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Ana Popovic Experiences Hendrix

JPG: I heard a studio version of you doing “Can You See Me.” Was that recorded for your next album or another Hendrix tribute album?

AP: It’s going to be probably a part of the next record and since I’m doing this Hendrix tour, I thought it would be nice to record something officially and to put it out. We’ve also done a music video. I always wanted to do a Hendrix song on one of my records. I never did it except for that one a long time ago, “Belly Button Window,” for the compilation.

I thought “Can You See Me,” is as great track. I tried to keep the energy that Hendrix had alive and going but I still wanted to change something. I did a slide version. It’s a very powerful song, rocking out. So, it’s still different. I didn’t want to copy Hendrix or copy anything. However, I wanted to do him justice by keeping that energy going that he had. So, it’s a different little twist on that song.

JPG: “Can You See Me,” is that part of another album that you’ve recorded on one that you’re working on for release later this year or next?

AP: Yes. Yeah we are looking at doing a DVD before the summer. There is a big possibility it’s gonna be recorded in Brazil because we are doing a show in Brazil for the first time. And then, we’re looking at a new studio recording. I’m already working on it. There’s almost half recorded. I’m hoping to finish that before summer. That would be wonderful. Bring out a new record.

JPG: Are there plans to record Mo’ Better Love or just do live dates whenever you can?

AP: I think the DVD will be with Mo’ Better Love band. Then the European tour is also pretty much booked for the Mo’ Better Love band in the summertime. We just came back from the [Legendary Rhythm & Blues Cruise], which was also a nine-piece band. So, we got a few off and on shows with the big band and then the next DVD is gonna be the live thing with the big band.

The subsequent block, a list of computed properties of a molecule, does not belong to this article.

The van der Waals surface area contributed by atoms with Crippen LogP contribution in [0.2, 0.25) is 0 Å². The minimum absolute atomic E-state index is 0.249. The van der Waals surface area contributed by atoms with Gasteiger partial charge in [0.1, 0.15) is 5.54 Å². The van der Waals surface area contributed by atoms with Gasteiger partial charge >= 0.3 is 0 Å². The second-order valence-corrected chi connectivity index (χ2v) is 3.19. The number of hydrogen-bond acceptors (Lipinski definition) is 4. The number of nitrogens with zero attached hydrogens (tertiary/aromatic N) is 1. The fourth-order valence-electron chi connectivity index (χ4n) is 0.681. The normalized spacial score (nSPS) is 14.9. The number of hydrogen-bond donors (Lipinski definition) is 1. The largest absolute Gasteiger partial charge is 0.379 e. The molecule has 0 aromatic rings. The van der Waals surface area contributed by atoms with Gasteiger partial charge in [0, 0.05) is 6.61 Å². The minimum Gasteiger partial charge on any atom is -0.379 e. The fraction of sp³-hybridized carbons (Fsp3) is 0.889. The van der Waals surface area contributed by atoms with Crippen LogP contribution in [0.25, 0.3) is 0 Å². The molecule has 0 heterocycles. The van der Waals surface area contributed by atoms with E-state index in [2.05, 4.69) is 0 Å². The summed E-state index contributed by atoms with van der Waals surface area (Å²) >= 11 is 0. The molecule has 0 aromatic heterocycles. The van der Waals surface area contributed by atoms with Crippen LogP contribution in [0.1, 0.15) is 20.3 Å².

JPG: Back to “Belly Button Window,” it sounded like he was playing it on electric guitar and you did it on acoustic.

AP: I did a few passes on electric slide and acoustic slide but I did it as kind of a jazzy version. I had the double bass going. It was a jazzy approach to it. That was a long time ago. I was a student of a jazz conservatory at that time when I was doing that song.

JPG: Do you now look at that song and view it as, “Oh, that’s just young Ana. Now, I know so much more.”

AP: No, actually, I don’t listen to a whole lot of my stuff but I think that version is particularly very interesting. I think the vocals sound great. I think the slide guitar’s still really good when I hear it. And I think the production of it is nice. And I wanted to do that kind of jazzy twist to it. I like that song.

JPG: As far as Hendrix, when did you first hear him and did he have an immediate impact on you or did you need years of experience playing guitar and hearing other things before you fully understood what he did?

AP: I really started listening to blues and American music when I was two or three years old. Literally, that was all in my home. We grew up listening to Cream and Hendrix and roots blues guys like Robert Johnson and Bukka White and Elmore James, Albert Collins and Albert King. It was just a regular thing in my home. I was a little kid. The only thing we could hear was American blues and soul and rock music. So Hendrix was something that I got very early. I don’t remember the moment. I just know that we were watching those live concerts, those footages when the first time we could get a video player at that time. In Serbia, that was the first thing we got, I think it was Hendrix Live at Monterey and Cream, as I remember. Those are the things that are so natural to me that I didn’t even think about it.